For many my age, the 90s were hugely influential to who I have become today, influenced by all things fashion and pop culture during this time. Though I was a little young to take it all in at the time, my teen years in the 2000s was infused with this 90s culture.
One of the things I loved growing up with was movies, but I would rarely go to the cinema. Instead, I would happily stroll the racks of the local video store looking for tapes to fill up my weekend with. I particularly loved teen comedies and teen movies in general, such as American Pie, 10 Things I Hate About You, and American Beauty.
It wasn’t until my later teen years that I saw the film Cruel Intentions, the premise was intriguing and had me asking so many questions. But I really enjoyed Cruel Intentions back then. I remembered it being quite edgy and risqué, dealing with some interesting dynamics, so I was really interested to see how Cruel Intentions: The ‘90s Musical would come together, and if anything, would hit the cutting room floor.
First off, the stage set up for Cruel Intentions is quite pared back compared to some musicals, with 4 tall movable pillars on the stage that are positioned in different places for different locations. With the clever use of projected art and video on these pillars, we are further transported through different New York locations throughout the show. A basic, plush black couch and some chairs also grace the stage. In a fun way, the couch is another character of the show, being pushed around during the various dance numbers, and used in many ways. It’s far more than just a set piece and found this fun and creative.
Up the back of the stage is the band, which I thought was pretty darn cool! The drummer at the bottom, and the keyboard, guitar, and bass up the top on a tall riser stage covered in lights. While not fully visible and often hidden by the moving pillars, I thought this was a really cool addition having the band up, rather than hiding them off stage.
The storyline of the musical is pretty on par with the film, following all the pivotal moments and well-known scenes of its big screen inspiration. If you’re not familiar with the story, it follows the escapades of stepsibling high schoolers Kathryn and Sebastian who plot an elaborate plan for revenge. Kathryn is seeking revenge on Cecile, the young girl who stole her boyfriend, while Sebastian has set his sights on Annette, a young woman abstaining from sex until she finds true love. But when his reputation is questioned by Annette, a roller coaster of love triangles, manipulation, deception, and heartbreak ensues.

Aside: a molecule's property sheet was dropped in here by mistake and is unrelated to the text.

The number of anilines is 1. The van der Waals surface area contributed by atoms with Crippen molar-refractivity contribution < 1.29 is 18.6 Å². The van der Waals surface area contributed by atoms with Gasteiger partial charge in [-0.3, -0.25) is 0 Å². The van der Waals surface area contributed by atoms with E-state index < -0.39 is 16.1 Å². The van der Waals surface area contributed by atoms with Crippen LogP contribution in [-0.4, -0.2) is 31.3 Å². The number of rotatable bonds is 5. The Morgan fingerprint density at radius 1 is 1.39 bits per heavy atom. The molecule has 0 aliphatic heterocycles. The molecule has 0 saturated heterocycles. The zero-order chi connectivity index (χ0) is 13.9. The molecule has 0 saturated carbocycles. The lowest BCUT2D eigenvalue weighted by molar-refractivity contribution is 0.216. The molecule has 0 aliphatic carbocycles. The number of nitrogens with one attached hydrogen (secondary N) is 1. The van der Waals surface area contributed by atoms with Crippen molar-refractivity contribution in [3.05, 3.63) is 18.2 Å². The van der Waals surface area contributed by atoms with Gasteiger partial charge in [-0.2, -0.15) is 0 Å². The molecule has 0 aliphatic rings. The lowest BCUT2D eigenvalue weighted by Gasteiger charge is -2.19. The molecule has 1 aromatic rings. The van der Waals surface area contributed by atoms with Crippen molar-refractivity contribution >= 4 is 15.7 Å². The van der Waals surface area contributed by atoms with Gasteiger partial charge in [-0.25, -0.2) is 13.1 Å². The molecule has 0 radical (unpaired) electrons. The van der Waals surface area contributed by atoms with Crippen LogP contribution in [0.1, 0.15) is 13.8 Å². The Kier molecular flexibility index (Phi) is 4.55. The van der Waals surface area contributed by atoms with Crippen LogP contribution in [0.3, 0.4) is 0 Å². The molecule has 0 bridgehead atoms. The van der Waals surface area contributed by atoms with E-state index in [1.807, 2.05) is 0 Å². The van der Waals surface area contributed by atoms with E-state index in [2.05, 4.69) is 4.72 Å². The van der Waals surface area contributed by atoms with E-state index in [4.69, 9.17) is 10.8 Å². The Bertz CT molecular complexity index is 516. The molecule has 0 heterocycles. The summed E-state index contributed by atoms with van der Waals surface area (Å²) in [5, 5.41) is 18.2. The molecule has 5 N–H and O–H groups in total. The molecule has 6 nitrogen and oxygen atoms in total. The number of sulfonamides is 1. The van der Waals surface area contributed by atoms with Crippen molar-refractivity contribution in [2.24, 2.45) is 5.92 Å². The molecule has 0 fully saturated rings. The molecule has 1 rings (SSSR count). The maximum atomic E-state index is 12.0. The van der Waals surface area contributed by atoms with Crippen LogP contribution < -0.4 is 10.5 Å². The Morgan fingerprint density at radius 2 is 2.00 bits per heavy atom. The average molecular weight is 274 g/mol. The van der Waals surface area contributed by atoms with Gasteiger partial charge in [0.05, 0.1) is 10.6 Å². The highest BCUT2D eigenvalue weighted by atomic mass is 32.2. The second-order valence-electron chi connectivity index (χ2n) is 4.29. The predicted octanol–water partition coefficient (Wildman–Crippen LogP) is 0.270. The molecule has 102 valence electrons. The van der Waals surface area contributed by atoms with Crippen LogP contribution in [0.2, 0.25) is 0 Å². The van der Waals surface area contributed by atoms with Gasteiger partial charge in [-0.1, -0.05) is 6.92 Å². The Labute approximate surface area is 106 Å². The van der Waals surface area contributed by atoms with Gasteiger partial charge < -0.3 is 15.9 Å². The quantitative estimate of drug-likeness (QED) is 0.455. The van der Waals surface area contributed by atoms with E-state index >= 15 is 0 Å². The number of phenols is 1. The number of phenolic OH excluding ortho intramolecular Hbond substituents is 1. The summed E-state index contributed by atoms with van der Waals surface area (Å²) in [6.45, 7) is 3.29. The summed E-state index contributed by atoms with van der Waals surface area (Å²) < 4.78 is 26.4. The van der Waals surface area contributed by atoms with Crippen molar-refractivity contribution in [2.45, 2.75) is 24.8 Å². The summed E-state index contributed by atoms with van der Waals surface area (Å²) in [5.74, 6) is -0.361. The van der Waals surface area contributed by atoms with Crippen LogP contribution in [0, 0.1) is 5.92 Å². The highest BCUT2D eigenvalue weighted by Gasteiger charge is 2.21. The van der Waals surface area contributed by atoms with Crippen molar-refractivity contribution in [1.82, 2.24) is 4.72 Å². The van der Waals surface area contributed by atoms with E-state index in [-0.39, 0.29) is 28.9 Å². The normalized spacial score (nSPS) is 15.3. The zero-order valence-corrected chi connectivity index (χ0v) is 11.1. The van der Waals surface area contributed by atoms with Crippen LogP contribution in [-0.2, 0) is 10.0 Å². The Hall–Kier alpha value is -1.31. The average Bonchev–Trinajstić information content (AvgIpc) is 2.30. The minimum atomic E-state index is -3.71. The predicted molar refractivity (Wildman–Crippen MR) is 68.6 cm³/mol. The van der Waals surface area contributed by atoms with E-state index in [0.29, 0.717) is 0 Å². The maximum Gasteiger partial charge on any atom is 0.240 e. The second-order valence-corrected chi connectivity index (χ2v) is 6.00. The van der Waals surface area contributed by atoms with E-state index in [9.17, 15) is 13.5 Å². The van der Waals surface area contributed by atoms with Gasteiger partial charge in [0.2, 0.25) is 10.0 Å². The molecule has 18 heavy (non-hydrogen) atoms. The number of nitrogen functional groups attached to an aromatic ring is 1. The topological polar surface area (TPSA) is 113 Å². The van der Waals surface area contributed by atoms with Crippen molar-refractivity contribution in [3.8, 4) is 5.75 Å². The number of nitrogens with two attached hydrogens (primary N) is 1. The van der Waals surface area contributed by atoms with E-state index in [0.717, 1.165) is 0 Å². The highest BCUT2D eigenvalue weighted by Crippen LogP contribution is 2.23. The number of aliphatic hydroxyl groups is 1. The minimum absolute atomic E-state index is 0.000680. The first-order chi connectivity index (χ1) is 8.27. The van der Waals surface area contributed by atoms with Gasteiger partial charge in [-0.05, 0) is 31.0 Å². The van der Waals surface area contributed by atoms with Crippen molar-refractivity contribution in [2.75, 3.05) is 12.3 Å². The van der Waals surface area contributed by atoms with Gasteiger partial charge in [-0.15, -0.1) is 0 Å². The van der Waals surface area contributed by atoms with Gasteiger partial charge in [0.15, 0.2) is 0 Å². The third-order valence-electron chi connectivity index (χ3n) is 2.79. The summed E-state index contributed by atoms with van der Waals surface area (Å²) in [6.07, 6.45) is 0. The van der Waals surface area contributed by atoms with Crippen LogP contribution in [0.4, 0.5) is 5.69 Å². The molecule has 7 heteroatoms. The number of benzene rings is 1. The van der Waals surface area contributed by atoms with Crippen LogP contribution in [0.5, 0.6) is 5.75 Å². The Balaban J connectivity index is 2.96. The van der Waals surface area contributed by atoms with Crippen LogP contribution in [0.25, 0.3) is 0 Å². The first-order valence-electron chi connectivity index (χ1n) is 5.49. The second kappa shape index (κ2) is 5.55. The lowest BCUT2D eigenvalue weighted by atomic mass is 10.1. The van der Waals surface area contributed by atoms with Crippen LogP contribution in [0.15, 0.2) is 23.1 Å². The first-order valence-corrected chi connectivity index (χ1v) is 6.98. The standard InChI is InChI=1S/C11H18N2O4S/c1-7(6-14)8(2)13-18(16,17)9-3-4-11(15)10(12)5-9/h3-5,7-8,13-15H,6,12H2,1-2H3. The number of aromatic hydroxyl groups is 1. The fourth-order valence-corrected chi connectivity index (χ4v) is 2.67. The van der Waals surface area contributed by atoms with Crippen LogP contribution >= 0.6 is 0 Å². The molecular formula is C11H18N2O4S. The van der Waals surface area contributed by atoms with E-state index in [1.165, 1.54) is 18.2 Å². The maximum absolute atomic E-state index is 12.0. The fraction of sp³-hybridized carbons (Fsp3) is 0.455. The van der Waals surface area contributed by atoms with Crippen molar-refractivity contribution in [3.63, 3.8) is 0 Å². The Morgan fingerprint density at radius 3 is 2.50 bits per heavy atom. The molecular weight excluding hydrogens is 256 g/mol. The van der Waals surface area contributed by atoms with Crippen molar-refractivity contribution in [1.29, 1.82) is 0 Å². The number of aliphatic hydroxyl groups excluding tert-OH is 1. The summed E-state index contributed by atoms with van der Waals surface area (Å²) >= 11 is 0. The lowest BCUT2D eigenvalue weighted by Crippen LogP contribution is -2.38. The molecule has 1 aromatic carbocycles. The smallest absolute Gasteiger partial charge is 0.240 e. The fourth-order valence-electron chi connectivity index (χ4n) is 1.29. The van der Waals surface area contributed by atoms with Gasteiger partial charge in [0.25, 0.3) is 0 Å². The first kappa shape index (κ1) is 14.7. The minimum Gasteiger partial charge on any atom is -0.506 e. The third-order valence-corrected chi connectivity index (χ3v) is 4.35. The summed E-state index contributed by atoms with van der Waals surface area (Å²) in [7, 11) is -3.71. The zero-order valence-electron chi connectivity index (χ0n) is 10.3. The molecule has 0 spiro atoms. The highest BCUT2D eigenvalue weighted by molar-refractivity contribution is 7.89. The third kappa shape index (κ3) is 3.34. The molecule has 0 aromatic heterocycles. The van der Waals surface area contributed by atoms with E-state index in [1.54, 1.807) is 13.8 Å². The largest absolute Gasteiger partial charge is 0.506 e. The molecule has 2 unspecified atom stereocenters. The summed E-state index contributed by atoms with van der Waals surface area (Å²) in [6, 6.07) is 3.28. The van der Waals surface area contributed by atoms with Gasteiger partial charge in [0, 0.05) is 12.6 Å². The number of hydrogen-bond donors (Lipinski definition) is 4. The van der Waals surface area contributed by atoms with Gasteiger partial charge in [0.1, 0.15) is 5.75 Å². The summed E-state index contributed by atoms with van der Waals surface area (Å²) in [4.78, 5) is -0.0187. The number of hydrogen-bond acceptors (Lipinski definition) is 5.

I really love how the creators Jordan Ross, Lindsey Rosin, and Roger Kumble have crafted this musical, using hit songs from the 90s, altering the lyrics to include the dialogue of the film, and telling this crazy story through music. Then with the addition of the fantastic choreography and stage visuals, the show becomes a feast for the eyes. It draws you in, keeps you captivated, foot tapping, and singing along to the tunes we all know and love.
I’ve really got to say that the cast for this production is perfect! The stage is graced by fit, chiselled and well-groomed young men, and gorgeous, confident, and sexy women, which is perfect given the content of the show, and the era it comes from. Rishab Kern as Ronald and Francine Cain as Cecil put on note worthy performances. Together they provide great comedic relief to the show, but excel in their own right too. Kern has great charm, excellent vocal runs, and comedic timing, while Cain nails the ditsy innocence that the character of Cecil required, all with a surprisingly booming voice.
Drew Weston is a stellar choice to play the lead, Sebastian, with his buff body, smooth voice, and smouldering looks, he knocks it out of the park. I also really loved Kelsey Halge as Annette Hargrove, the emotion and heart in her performance is incredible, and she gelled so well with Drew on stage. While they had great chemistry, the best chemistry, in my opinion, came from Blaine and Greg, played by Euan Fistrovic Doidge and Joseph Spanti.
Together on stage, Fistrovic Doidge and Spanti are electric and funny, even as subplot cast members. One of the highlights of the show was their performance of the Backstreet Boys hit song ‘I Want it That Way’, which suited their story perfectly. I was beaming and laughing the whole way through, as were the crowd.
How could I review this show without mentioning the costumes? They were phenomenal, like someone had reached into a mid-90s Macy’s catalogue and willed them into existence. The garments were used to enhance the characters and their moods too, further adding to the experience and capturing the era of the film.
In all honesty, Cruel Intentions: The ‘90s Musical is a big, fun, and exciting trip down memory lane. It’s chock-a-block full of nostalgia, from the outfits, the music, and the references. It blends music and choreography perfectly, with just the right amount of humour. It isn’t quite as serious as the film, but it’s true to the source material in many ways, leaving in some of the more on the nose aspects, such as slang words, which I thoroughly appreciated.
If you’ve lived through the 90s, or early 00s, you will love this musical. I can’t recommend it highly enough! Cruel Intentions: The ‘90s Musical is gracing Her Majesty’s Theatre stage in Adelaide until September 24.
For more information and ticketing, visit:
Photography by Nicole Cleary.